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Congress requires bipartisanship to reach a debt limit deal

Jan 19, 2023 by Kurt Couchman

Federal borrowing has reached the statutory debt limit, yet Treasury has another five or six months of “extraordinary measures” until the real deadline in June or July. The federal government must avoid default this year while ending the debt accumulation’s march toward slower growth, fiscal crisis, and global instability.

Closely divided government means a debt limit deal must build from pieces that already have – or should have – broad, bipartisan support. It is an opportunity to forge consensus on sustainable solutions to perennial problems.

An attractive deal could have four parts:

  • Automatically suspend the debt limit as Rep. Boyle has proposed, as long as…
  • The budget meets reasonable budget targets. For example, Sen. Braun and Rep. Emmer’s Responsible Budget Targets Act would create a glide path over a decade or so to balancing the current services budget (excluding interest) over the medium term, not every year. It resembles highly successful and popular fiscal goals in Switzerland and Sweden, which balance all aspects of sound budgeting: economic and policy stability in the near term, fiscal responsibility for the medium and long term, and emergency response without being a budget loophole.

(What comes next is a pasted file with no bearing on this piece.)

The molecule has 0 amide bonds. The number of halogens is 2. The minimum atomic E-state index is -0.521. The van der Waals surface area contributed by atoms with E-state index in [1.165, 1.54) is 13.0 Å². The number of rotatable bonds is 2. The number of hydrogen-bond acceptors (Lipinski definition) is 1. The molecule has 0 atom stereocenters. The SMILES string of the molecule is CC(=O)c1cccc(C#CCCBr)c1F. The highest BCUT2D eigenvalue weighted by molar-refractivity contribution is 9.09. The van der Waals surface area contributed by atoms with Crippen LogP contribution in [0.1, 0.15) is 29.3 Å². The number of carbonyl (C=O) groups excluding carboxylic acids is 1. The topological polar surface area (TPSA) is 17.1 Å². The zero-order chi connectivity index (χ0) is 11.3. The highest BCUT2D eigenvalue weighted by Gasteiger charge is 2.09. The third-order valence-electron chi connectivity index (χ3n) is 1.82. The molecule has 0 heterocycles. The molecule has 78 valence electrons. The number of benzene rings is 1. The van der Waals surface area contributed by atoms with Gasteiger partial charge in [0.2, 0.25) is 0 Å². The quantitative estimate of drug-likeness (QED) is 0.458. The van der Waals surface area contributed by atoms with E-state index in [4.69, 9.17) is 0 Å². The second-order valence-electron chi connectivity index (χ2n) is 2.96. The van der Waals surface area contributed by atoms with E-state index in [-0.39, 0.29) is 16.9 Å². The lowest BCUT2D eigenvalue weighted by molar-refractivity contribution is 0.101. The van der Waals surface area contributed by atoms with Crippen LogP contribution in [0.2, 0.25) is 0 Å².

• An end to shutdown brinkmanship. Congress never intended them to be possible, and it’s time to prevent shutdowns as Sens. Lankford and Hassan have proposed so current policies continue until Congress finishes the budget and appropriations process.
  • Separate commissions to protect Social Security and Medicare from insolvency. Sens. Romney, Manchin, and King with Reps. Gallagher, Case, Womack, and Peters proposed the Time to Rescue United States Trusts (TRUST) Act. It would create a bipartisan, bicameral select committee for each major, endangered trust fund program, and each committee would need a majority including at least two members of each party to report recommendations.

AFP’s Dear Congress campaign calls on lawmakers to solve problems for the American people throughout the 118th Congress. Congress should enact a good debt limit deal with broad support that takes a major step toward fixing the broken federal budget system.

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